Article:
If the user moves the display pointer 20 over a cascade menu name in the context menu 34 such as the "Send" selection in the example in FIG. 2, then only the triangle 36 changes its color or shade and a cascade menu (illustratively depicted in FIG. 8) automatically appears after a short delay to prevent flashing of the cascade when the display pointer 20 is merely drawn quickly through the cascade name in order to access another menu selection.
Cascade items, in addition to providing a cascade menu having executable menu items, are executable. Execution of the cascade item without selecting a menu item within the cascade menu causes the computer system to select a default menu item from the cascade menu.
Another feature of cascade menus for the context menus is the ability to move the display pointer 20 outside the cascade name area (in the illustrative example, the "Send" menu selection area) or the area for the cascade menu corresponding to the cascade name for a short period of time without causing the computer system to retract the cascade menu. Furthermore, if the user drags the display pointer 20 over another context menu selection such as the "Move" selection in order to access the items in a cascade menu (not shown) associated with the "Send" cascade name, the computer system will not respond to the presence of the display pointer 20 within the "Move" selection area. Incorporating this known method for accessing a cascade menu into the specific environment of a context menu further enhances the utility of the context menu by enabling a user to access the items of a cascade menu by moving the display pointer 20 in a diagonal direction instead selecting a cascade menu item by means of a horizontal movement of the display pointer 20 onto the cascade menu and then a vertical movement to a specific cascade menu item.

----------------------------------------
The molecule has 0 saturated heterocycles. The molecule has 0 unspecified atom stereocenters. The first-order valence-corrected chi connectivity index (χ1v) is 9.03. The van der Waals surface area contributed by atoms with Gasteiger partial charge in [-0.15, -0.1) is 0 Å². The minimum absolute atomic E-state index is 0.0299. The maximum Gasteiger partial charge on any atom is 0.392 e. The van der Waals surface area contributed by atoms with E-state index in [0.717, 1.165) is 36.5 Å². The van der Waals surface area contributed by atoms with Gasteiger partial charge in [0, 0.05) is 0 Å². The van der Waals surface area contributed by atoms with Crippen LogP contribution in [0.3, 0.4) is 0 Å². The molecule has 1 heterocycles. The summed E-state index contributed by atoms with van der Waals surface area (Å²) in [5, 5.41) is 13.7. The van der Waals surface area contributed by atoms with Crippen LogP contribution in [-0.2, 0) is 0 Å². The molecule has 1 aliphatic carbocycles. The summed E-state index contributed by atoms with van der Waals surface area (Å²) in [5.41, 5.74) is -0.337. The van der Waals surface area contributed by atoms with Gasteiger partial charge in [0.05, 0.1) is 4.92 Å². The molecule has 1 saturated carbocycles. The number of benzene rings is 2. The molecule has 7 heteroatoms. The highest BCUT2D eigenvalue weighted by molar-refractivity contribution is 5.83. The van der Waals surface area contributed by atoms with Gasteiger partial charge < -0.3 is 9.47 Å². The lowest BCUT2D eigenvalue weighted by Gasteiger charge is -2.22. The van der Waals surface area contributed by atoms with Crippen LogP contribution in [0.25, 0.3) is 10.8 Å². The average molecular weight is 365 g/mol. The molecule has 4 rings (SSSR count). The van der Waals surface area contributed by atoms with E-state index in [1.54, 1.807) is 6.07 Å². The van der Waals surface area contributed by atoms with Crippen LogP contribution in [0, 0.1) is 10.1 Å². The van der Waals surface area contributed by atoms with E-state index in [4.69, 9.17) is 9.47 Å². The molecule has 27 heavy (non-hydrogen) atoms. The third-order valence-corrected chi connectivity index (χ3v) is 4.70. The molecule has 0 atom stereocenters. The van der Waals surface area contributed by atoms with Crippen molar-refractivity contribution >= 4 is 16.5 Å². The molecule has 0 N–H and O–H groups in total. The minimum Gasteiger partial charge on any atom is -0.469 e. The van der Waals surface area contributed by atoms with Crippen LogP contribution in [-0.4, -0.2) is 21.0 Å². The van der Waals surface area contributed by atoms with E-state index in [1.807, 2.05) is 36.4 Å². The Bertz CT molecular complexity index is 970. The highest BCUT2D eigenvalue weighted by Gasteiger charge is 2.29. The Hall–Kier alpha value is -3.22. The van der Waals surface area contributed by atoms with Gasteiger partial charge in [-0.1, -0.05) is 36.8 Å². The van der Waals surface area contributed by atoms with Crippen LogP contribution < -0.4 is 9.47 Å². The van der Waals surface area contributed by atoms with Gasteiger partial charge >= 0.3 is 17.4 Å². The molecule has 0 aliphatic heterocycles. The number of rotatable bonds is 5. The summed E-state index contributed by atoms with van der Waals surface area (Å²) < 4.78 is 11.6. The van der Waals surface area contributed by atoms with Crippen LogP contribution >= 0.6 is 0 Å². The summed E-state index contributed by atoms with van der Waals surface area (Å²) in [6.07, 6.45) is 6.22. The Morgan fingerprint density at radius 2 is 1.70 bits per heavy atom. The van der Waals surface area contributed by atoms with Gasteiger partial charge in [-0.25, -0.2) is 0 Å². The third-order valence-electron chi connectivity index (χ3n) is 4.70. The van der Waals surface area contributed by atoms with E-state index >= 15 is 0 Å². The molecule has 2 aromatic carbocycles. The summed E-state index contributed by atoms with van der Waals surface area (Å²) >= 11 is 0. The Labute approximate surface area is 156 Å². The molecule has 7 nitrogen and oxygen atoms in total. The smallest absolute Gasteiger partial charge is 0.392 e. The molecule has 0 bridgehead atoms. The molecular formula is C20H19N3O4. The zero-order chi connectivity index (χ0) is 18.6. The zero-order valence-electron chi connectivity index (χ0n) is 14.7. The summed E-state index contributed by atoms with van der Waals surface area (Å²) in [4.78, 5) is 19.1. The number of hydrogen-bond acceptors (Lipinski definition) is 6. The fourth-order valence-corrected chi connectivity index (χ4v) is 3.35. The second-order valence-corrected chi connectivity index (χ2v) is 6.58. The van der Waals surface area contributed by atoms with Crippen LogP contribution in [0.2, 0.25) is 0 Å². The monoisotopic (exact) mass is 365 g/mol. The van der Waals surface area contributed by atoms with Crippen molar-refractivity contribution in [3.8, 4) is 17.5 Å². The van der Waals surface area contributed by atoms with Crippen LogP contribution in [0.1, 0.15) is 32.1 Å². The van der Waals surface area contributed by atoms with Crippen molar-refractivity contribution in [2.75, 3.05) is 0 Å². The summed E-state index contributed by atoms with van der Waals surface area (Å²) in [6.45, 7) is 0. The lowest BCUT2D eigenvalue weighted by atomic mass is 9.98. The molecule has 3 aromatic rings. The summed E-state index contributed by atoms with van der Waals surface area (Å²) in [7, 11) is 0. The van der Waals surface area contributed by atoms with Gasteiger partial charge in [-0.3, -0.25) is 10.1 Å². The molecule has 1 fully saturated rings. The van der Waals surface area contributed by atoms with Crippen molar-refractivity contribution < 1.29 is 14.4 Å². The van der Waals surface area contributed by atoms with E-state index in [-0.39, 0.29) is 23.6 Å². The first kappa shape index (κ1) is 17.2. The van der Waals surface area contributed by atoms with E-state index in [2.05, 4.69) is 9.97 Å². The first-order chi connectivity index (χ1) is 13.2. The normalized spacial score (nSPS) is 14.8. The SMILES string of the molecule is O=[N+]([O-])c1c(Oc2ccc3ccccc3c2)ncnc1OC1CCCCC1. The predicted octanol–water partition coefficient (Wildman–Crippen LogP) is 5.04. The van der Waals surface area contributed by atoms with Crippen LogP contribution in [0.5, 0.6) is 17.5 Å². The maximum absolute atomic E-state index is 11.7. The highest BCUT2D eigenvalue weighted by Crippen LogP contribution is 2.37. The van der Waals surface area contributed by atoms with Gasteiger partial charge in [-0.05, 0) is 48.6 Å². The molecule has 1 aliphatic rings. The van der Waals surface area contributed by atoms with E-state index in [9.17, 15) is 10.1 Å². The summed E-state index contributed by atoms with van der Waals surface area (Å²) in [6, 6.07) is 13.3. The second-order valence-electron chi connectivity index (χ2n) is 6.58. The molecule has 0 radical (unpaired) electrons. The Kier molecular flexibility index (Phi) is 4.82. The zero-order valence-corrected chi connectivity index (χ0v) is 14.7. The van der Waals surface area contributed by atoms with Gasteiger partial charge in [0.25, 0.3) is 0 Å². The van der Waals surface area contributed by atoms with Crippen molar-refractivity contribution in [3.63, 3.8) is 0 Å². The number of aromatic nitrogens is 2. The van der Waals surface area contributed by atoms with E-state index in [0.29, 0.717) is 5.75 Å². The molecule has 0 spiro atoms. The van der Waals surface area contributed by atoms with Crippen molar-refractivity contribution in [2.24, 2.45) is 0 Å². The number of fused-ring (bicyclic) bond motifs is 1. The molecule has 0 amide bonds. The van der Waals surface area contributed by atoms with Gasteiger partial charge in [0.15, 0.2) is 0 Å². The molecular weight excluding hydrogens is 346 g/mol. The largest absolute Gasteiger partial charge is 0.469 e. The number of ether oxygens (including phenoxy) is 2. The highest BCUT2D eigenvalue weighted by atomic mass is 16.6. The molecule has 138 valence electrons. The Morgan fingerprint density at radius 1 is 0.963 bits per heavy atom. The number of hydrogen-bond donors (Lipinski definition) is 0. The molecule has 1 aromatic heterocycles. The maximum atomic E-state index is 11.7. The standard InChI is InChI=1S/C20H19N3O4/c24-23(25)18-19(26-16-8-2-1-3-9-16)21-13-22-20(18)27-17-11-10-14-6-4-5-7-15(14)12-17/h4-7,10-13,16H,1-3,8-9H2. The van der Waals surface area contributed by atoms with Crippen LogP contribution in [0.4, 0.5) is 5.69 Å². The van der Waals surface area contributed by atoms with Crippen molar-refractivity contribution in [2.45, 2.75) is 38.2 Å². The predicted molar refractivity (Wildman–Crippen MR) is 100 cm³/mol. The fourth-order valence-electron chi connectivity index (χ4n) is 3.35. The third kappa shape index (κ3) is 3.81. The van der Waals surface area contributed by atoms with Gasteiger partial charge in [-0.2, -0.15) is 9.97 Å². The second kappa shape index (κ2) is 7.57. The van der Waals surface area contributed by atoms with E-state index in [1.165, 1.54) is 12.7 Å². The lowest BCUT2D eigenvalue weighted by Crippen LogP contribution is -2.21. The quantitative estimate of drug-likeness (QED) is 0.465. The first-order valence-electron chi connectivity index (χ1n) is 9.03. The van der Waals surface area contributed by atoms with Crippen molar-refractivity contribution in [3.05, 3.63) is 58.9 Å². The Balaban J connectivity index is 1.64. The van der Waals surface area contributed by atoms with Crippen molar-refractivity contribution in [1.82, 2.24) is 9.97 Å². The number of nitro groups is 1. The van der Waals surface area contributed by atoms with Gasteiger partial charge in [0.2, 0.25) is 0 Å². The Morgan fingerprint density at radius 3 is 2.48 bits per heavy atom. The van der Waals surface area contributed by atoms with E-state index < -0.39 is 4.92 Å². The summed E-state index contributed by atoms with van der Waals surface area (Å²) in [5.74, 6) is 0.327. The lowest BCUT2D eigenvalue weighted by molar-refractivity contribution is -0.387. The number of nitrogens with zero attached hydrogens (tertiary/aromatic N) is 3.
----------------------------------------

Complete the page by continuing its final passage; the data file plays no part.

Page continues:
The display characteristics for cascade menu items follow the same behavior as the menu items presented on a context menu. The computer system highlights an active cascade menu item when the user positions the display pointer 20 within the boundaries of the active cascade menu item, and cascade menu items are executed in the same manner as context menu items.
Continuing with the description of FIG. 3, when either the default selection button 17 or the context button 18 is depressed by the user at step 112, control passes to step 114. If the computer system determines in a known manner that the display pointer 20 was outside the context menu 34 and the user depressed the default selection button 17 or the context button 18, then control passes to step 116 and the computer system dismisses the displayed context menu 34. Control then passes to step 118 wherein if the context button 18 was depressed to cause the dismissal of the context menu 34 during step 116 then control passes to step 102. If however the default selection button 17 was depressed to cause the dismissal of the context menu 34 during step 116, then control passes to the end step 120.